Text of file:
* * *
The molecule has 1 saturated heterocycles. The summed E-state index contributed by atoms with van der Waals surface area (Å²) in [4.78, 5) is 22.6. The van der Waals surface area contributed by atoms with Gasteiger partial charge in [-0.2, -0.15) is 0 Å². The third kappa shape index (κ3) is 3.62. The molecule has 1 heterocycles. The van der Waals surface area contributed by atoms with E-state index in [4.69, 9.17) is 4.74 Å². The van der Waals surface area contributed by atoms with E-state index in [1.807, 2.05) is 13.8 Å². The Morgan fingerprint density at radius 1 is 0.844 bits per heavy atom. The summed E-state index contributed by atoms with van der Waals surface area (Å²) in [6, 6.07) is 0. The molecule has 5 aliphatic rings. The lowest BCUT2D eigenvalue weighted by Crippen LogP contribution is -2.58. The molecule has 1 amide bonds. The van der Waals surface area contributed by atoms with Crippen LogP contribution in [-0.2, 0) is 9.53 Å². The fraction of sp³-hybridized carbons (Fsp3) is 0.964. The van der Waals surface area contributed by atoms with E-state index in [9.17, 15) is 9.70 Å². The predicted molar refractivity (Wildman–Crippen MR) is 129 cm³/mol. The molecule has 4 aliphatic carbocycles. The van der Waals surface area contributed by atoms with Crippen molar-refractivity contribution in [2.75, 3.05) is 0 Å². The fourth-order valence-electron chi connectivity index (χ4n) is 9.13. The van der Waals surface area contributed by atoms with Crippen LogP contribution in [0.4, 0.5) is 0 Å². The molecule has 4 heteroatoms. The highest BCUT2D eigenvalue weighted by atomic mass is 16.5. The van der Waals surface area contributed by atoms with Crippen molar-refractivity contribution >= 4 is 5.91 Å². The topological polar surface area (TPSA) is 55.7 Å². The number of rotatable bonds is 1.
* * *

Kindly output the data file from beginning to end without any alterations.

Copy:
The molecule has 1 saturated heterocycles. The summed E-state index contributed by atoms with van der Waals surface area (Å²) in [4.78, 5) is 22.6. The van der Waals surface area contributed by atoms with Gasteiger partial charge in [-0.2, -0.15) is 0 Å². The third kappa shape index (κ3) is 3.62. The molecule has 1 heterocycles. The van der Waals surface area contributed by atoms with E-state index in [4.69, 9.17) is 4.74 Å². The van der Waals surface area contributed by atoms with E-state index in [1.807, 2.05) is 13.8 Å². The Morgan fingerprint density at radius 1 is 0.844 bits per heavy atom. The summed E-state index contributed by atoms with van der Waals surface area (Å²) in [6, 6.07) is 0. The molecule has 5 aliphatic rings. The lowest BCUT2D eigenvalue weighted by Crippen LogP contribution is -2.58. The molecule has 1 amide bonds. The van der Waals surface area contributed by atoms with Crippen LogP contribution in [-0.2, 0) is 9.53 Å². The fraction of sp³-hybridized carbons (Fsp3) is 0.964. The van der Waals surface area contributed by atoms with E-state index in [9.17, 15) is 9.70 Å². The predicted molar refractivity (Wildman–Crippen MR) is 129 cm³/mol. The molecule has 4 aliphatic carbocycles. The van der Waals surface area contributed by atoms with Crippen molar-refractivity contribution in [2.75, 3.05) is 0 Å². The fourth-order valence-electron chi connectivity index (χ4n) is 9.13. The van der Waals surface area contributed by atoms with Crippen LogP contribution in [0.4, 0.5) is 0 Å². The molecule has 4 heteroatoms. The highest BCUT2D eigenvalue weighted by atomic mass is 16.5. The van der Waals surface area contributed by atoms with Crippen molar-refractivity contribution >= 4 is 5.91 Å². The topological polar surface area (TPSA) is 55.7 Å². The number of rotatable bonds is 1.